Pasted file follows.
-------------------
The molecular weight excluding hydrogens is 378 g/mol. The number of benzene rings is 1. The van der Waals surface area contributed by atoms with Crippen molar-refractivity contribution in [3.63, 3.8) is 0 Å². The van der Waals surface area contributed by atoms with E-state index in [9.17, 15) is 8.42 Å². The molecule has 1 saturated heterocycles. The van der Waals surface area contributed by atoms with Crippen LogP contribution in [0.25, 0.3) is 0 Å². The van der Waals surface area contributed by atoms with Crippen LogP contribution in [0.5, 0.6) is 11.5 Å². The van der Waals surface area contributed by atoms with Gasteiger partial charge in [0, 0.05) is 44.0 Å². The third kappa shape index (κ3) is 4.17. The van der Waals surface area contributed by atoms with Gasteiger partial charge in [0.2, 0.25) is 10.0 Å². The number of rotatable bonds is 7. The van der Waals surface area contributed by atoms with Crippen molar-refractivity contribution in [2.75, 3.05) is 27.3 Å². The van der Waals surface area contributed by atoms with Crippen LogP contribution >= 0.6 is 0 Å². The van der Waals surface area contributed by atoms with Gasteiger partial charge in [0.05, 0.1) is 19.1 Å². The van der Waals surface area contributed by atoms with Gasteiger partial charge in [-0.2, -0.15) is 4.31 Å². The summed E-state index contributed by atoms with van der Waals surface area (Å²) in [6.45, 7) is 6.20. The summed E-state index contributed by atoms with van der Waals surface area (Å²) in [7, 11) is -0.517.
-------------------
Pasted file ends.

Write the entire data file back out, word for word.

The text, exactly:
The molecular weight excluding hydrogens is 378 g/mol. The number of benzene rings is 1. The van der Waals surface area contributed by atoms with Crippen molar-refractivity contribution in [3.63, 3.8) is 0 Å². The van der Waals surface area contributed by atoms with E-state index in [9.17, 15) is 8.42 Å². The molecule has 1 saturated heterocycles. The van der Waals surface area contributed by atoms with Crippen LogP contribution in [0.25, 0.3) is 0 Å². The van der Waals surface area contributed by atoms with Crippen LogP contribution in [0.5, 0.6) is 11.5 Å². The van der Waals surface area contributed by atoms with Gasteiger partial charge in [0, 0.05) is 44.0 Å². The third kappa shape index (κ3) is 4.17. The van der Waals surface area contributed by atoms with Gasteiger partial charge in [0.2, 0.25) is 10.0 Å². The number of rotatable bonds is 7. The van der Waals surface area contributed by atoms with Crippen molar-refractivity contribution in [2.75, 3.05) is 27.3 Å². The van der Waals surface area contributed by atoms with Crippen LogP contribution >= 0.6 is 0 Å². The van der Waals surface area contributed by atoms with Gasteiger partial charge in [0.05, 0.1) is 19.1 Å². The van der Waals surface area contributed by atoms with Gasteiger partial charge in [-0.2, -0.15) is 4.31 Å². The summed E-state index contributed by atoms with van der Waals surface area (Å²) in [6.45, 7) is 6.20. The summed E-state index contributed by atoms with van der Waals surface area (Å²) in [7, 11) is -0.517.